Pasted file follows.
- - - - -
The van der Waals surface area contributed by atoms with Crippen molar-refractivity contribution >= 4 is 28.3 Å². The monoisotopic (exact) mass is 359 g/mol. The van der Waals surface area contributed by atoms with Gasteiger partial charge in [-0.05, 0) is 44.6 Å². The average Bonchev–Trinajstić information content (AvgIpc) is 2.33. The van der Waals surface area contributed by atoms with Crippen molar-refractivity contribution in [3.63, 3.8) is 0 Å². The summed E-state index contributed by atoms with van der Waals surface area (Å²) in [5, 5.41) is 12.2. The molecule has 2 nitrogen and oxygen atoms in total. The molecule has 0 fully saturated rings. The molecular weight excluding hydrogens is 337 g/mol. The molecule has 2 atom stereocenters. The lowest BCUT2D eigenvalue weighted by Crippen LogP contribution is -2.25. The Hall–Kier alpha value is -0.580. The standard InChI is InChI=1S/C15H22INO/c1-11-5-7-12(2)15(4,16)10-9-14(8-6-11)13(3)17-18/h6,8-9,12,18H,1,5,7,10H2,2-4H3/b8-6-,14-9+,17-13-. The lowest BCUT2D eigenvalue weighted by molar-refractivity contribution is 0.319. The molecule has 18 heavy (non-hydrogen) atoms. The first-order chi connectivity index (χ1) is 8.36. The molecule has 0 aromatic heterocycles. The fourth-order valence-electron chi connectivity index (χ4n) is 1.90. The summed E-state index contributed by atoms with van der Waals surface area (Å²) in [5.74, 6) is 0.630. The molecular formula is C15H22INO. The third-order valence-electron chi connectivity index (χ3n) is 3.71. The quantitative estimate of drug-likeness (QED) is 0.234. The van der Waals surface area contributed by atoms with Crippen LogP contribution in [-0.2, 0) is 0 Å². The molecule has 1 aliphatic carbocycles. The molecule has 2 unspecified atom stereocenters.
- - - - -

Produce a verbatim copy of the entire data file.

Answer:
The van der Waals surface area contributed by atoms with Crippen molar-refractivity contribution >= 4 is 28.3 Å². The monoisotopic (exact) mass is 359 g/mol. The van der Waals surface area contributed by atoms with Gasteiger partial charge in [-0.05, 0) is 44.6 Å². The average Bonchev–Trinajstić information content (AvgIpc) is 2.33. The van der Waals surface area contributed by atoms with Crippen molar-refractivity contribution in [3.63, 3.8) is 0 Å². The summed E-state index contributed by atoms with van der Waals surface area (Å²) in [5, 5.41) is 12.2. The molecule has 2 nitrogen and oxygen atoms in total. The molecule has 0 fully saturated rings. The molecular weight excluding hydrogens is 337 g/mol. The molecule has 2 atom stereocenters. The lowest BCUT2D eigenvalue weighted by Crippen LogP contribution is -2.25. The Hall–Kier alpha value is -0.580. The standard InChI is InChI=1S/C15H22INO/c1-11-5-7-12(2)15(4,16)10-9-14(8-6-11)13(3)17-18/h6,8-9,12,18H,1,5,7,10H2,2-4H3/b8-6-,14-9+,17-13-. The lowest BCUT2D eigenvalue weighted by molar-refractivity contribution is 0.319. The molecule has 18 heavy (non-hydrogen) atoms. The first-order chi connectivity index (χ1) is 8.36. The molecule has 0 aromatic heterocycles. The fourth-order valence-electron chi connectivity index (χ4n) is 1.90. The summed E-state index contributed by atoms with van der Waals surface area (Å²) in [5.74, 6) is 0.630. The molecular formula is C15H22INO. The third-order valence-electron chi connectivity index (χ3n) is 3.71. The quantitative estimate of drug-likeness (QED) is 0.234. The van der Waals surface area contributed by atoms with Crippen LogP contribution in [-0.2, 0) is 0 Å². The molecule has 1 aliphatic carbocycles. The molecule has 2 unspecified atom stereocenters.